His party appeared to win 26 seats, a leap from its previous 9 seats,
which makes it the third-largest bloc. The party?s symbol is a
tomato, which is meant to evoke a handy weapon to throw at fat cats
and power-hungry politicians.

?I?m a deeply happy man today,? Mr. Marijnissen said. ?It means that
several million people have said they want a more caring society.?

His group has called for more teachers, more care for the elderly,
free child care and more public transportation.

He and Wouter Bos, the leader of the Labor Party, have both pledged
to fight for amnesty for the thousands of failed asylum seekers, many
of them in hiding, who are awaiting deportation from the Netherlands.

But this does not mean the country has wholly changed its
anti-immigrant direction. The new far-right Party of Freedom, led by
Gerrit Wilders, won nine seats on an anti-immigration platform. One
of Mr. Wilders?s favorite slogans is, ?Stop the influence of Islam in
the Netherlands.? Many Dutch resent the recent arrival of close to a
million Muslims in their midst, many from Morocco and Turkey.

Mr. Balkenende has supported immigration restrictions and has urged
both Muslims and the Dutch to make greater efforts at integrating the
newcomers.

Above all, Mr. Balkenende has been a calming presence during the past
four years of turmoil, including two political murders and often
rancorous anti-immigration, anti-Muslim debates.

Long derided as dull and homey, it appears he and his party are still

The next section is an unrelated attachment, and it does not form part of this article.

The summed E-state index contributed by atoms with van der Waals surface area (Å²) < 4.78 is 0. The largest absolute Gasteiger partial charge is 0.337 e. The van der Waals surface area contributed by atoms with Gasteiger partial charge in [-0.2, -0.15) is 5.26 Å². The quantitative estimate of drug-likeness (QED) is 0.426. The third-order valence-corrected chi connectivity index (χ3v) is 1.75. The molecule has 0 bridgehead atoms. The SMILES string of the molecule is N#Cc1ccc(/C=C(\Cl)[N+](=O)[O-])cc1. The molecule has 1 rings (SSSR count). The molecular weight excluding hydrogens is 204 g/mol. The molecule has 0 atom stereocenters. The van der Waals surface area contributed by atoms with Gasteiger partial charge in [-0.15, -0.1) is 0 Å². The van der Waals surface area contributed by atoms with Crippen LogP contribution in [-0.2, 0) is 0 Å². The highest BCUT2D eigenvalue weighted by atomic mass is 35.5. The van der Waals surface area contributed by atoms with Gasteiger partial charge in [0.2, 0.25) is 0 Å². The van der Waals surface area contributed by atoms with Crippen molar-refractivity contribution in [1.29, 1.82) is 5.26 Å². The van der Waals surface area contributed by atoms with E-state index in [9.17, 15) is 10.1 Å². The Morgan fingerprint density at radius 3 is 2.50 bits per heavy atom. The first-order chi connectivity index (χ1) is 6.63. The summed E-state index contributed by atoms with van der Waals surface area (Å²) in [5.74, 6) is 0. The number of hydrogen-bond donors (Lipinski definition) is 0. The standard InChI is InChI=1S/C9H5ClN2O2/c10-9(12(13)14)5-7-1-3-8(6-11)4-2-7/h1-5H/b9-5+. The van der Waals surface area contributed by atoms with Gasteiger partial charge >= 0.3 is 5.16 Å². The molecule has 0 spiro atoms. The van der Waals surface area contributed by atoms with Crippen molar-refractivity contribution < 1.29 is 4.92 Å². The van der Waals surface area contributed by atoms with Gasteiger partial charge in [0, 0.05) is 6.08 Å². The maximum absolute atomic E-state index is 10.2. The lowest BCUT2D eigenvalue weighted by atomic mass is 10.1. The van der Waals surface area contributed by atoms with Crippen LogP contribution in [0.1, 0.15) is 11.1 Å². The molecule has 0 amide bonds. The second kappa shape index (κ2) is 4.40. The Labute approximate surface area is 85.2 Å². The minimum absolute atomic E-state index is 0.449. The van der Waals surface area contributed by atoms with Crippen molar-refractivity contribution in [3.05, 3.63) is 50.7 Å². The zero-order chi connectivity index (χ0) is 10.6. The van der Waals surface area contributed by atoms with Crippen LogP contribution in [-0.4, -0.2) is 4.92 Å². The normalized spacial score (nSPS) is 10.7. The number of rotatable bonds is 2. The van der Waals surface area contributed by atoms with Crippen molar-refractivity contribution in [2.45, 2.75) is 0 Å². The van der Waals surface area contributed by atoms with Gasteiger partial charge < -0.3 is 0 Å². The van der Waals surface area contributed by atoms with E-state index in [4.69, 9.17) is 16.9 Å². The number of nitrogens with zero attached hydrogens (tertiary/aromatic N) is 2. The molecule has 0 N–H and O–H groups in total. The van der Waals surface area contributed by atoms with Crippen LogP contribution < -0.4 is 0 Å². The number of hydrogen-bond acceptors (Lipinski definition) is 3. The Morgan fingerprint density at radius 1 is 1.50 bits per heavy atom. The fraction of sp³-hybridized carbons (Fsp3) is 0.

favored by voters who want social peace and like his emphasis on the
need for more decency, less crime and more respect for civic values.

?I voted Balkenende because I don?t want a leftist government that
hits us with taxes and lets immigrants live on welfare,? said Loes
Fijneman, a storeowner.

?But he has to insist that Muslims respect our way of life.
Christians are also expected to abide by the rules in Muslim
countries.?
=========================

November 21, 2006

Dutch Elections
Could Produce
A New Coalition
By MATHIJS SCHIFFERS and ARIEN STUYT
November 21, 2006; Page A10

AMSTERDAM -- Dutch general elections set for tomorrow could give
Europe another government coalition of center-right and center-left
parties, mirroring the unwieldy alliance that has slowed overhauls in
Germany.

The current government coalition led by Prime Minister Jan Peter
Balkenende's Christian Democrats looks vulnerable as their
like-minded Liberal Party allies plummeted in the polls, bearing the
brunt of voter protest over recent welfare cuts and health-care
overhauls.

Unless the Liberal Party bounces back, Mr. Balkenende will have to
drop the Liberals and turn to one of the left-wing parties in order
to form a majority in parliament. That means a tie-up with either the
Labour Party or the Socialist Party, headed by former Maoist Jan
Marijnissen.

The latest polls show that the Christian Democrats will get 41 seats
out of 150, followed by the Labour Party with 35 and the Socialistic
Party with 26. The Liberals are expected to net 23 seats, down from
28 in the last election.

Such an outcome in the vote would be the latest example of European
voters forcing parties to work across the political divide. A
combination of center-right and center-left parties in Germany has
been hobbled by interparty bickering over health care, labor laws and
tax overhauls. Austria, whose parliament has been stymied since its
October election, might have to copy Germany's so-called grand
coalition government. And in Italy, tensions inside Prime Minister
Romano Prodi's multiparty center-left coalition have watered down
needed fiscal overhauls.